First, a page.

In today’s busy, always connected world, people are tending to work more and are taking less breaks, not just from work, but from the online world such as social media. I think there is a need to come out of that world every so often and have some fun! I also believe that taking some time to reconnect with the real world around us can be very benificial and can actually help people be more productive in their jobs.
There are a number of ways to ensure these well needed breaks are taken, but in my opinion, a lunchtime board game group is a great option. I started one in my office a few months ago and highly recommend everyone to do the same. To try to help with this, I have put together a few notes below.
First of all, why is it a good idea to start a lunchtime board game group?:
- A well spent break – Of course, as already mentioned it is a break from the screen that most of us are tied to during the working day.
- Escape from responsibilities (for a short time) – It gives you something else to think about and an opportunity to escape from your normal world for a short time, returning to your desk refreshed and ready for new challenges.
- Keeps the brain active – Board games help to keep the brain active, rather than mindless social media browsing, which seems to be the most common lunchtime activity.
- Mental Health and Wellbeing – Board gaming is great for mental health and wellbeing. It increases laughter and happiness making it an ideal stress reliever.
- Inclusive culture – Having social activity groups contributes to an inclusive culture in the workplace, which many companies are striving for nowadays. Board gaming specifically is a very inclusive activity, anyone can play, regardless of their background.
- Networking – A social group such as a gaming group gives employees the opportunity to meet new people and network with others that they may not speak to in their day to day job.
- Fitter, Happier, More Productive – All of the above benefits add up to a happier and more productive office and a better working environment overall!
So, you’ve read the above benefits and want to set up a group of your own? I’m sure that you may have some ideas about how to go about this, but below is a list of things that worked for me:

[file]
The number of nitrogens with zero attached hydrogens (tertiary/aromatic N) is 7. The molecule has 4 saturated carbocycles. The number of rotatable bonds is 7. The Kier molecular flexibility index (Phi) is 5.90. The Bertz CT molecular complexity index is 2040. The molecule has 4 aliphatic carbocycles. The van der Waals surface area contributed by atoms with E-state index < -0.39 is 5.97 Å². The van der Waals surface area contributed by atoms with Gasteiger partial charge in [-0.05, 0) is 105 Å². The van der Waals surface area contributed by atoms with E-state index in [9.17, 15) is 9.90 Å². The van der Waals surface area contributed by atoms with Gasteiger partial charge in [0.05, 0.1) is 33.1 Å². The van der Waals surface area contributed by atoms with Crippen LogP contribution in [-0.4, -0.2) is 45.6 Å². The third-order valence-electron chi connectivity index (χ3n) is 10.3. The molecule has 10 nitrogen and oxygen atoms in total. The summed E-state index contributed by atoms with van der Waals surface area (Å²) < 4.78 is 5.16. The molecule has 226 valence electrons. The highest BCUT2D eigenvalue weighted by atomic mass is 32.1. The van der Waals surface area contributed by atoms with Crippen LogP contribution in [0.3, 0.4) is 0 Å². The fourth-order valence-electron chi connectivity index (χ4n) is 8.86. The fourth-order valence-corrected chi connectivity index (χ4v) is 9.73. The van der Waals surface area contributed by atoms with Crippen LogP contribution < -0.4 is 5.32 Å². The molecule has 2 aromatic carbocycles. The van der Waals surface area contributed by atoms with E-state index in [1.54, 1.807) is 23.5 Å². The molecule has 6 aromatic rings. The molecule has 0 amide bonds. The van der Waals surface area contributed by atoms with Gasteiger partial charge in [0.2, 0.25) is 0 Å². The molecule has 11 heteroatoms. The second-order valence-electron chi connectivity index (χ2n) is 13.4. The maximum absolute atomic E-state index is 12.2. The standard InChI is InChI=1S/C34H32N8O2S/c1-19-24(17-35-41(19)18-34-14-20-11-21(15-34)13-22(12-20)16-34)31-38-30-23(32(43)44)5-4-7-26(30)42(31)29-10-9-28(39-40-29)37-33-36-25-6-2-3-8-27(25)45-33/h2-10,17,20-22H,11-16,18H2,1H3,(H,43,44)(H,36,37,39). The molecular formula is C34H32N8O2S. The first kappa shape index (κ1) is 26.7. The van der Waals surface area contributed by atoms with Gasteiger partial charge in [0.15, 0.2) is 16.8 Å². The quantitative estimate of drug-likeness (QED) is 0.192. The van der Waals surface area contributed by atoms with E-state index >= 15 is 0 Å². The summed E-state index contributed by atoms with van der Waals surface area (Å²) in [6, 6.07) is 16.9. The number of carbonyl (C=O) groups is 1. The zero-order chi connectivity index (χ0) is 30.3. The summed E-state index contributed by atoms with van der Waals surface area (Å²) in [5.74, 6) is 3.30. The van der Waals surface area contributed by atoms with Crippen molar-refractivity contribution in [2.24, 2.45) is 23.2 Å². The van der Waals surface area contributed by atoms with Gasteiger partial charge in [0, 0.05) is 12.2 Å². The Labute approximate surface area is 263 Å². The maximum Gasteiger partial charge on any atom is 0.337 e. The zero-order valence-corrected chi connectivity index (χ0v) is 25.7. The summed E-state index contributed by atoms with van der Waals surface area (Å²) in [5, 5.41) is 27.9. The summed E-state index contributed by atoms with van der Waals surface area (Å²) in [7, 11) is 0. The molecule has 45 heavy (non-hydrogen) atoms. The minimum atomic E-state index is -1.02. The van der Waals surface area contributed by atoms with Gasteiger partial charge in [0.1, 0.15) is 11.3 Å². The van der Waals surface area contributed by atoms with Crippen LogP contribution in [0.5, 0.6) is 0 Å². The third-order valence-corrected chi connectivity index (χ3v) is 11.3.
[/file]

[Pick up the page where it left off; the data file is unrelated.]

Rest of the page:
- Pluck up the courage – The biggest hurdle for me as a quiet, shy person was to actually build up enough courage to mention this plan to others. This took me quite some time. Actually, now I have got over it, this has probably been the biggest hurdle for me.
- Ask around your immediate workmates first – As a first step, I asked my immediate workmates if anyone was interested in playing games one lunchtime. I am in a building with over 300 employees, so asking only around 20 of them that I already knew was much easier.
- Contact any Social/Diversity & Inclusion teams – A lot of workplaces have either social committees, or now increasingly Diversity and Inclusion committees. These are an ideal target to pitch your plan to. They are typically always short of volunteers and activities, and gaming at lunch is a great fit for either! This is actually where I got my break and started my monthly group. The office were running a Mental Health awareness week and were looking for ideas of activities. I told them about my gaming lunch plan and they loved it, and I have been doing it monthly ever since.
- Sell it using the points above – Using the points I have written above, the ‘sales pitch’ to convince people to let you run the group and also actually attend the group should be pretty strong.
- Communicate to as wide an audience as possible – The main ways I have communicated about my group have been sending a bulk email (with permission) out to my whole location, and I also put posters up in common areas such as kitchens prior to my first event.
- Select appropriate games – Since I was trying to cater to potentially a wide variety of gaming interests, I tried to pick games that were easy and quick to play. This was also good to help stick within the lunch hour time constraints. Old familiar classics are also good, alongside the newer ones. I actually tend to bring more games than I need, so people can pick and choose what they play. Games that have worked well for me so far have been: Dixit, Cluedo, Love Letter, Jungle Speed, and Happy Salmon was also great as an icebreaker. Now that my group is more established, I will also start asking people to bring in any of their games that they like to increase the variety.
- Set and keep a time limit – It is important to make sure you stick to your planned time limits. I know that it is easy to run over in these things, especially when you are having fun! You don’t want to be seen as taking people away from their job as the activity is supposed to improve productivity as mentioned earlier. Make sure you keep an eye on your watch/phone and finish on time. I have actually found that a lunch hour is plenty of time for many games, so this shouldn’t impact anyone’s enjoyment.
- Don’t worry if response isn’t great – If the response to your first event isn’t massive as you may hope, don’t panic! Remember that to play most games you only need 2 people, so as long as one other person signs up you will still have fun! I have actually found that while I started small, every month that I have run my group the number attending has steadily organically grown through word of mouth.
Neither of the above lists are exhaustive and I would love to hear any other tips and benefits that you may have seen if you have also started a gaming group in your workplace, so please leave a comment to let me know.
I hope this article has inspired people to at least consider bringing games into the workplace. I really genuinely believe that the world would be a better place if more people played more games together. This after all, is the main mission of my blog! Thanks for reading!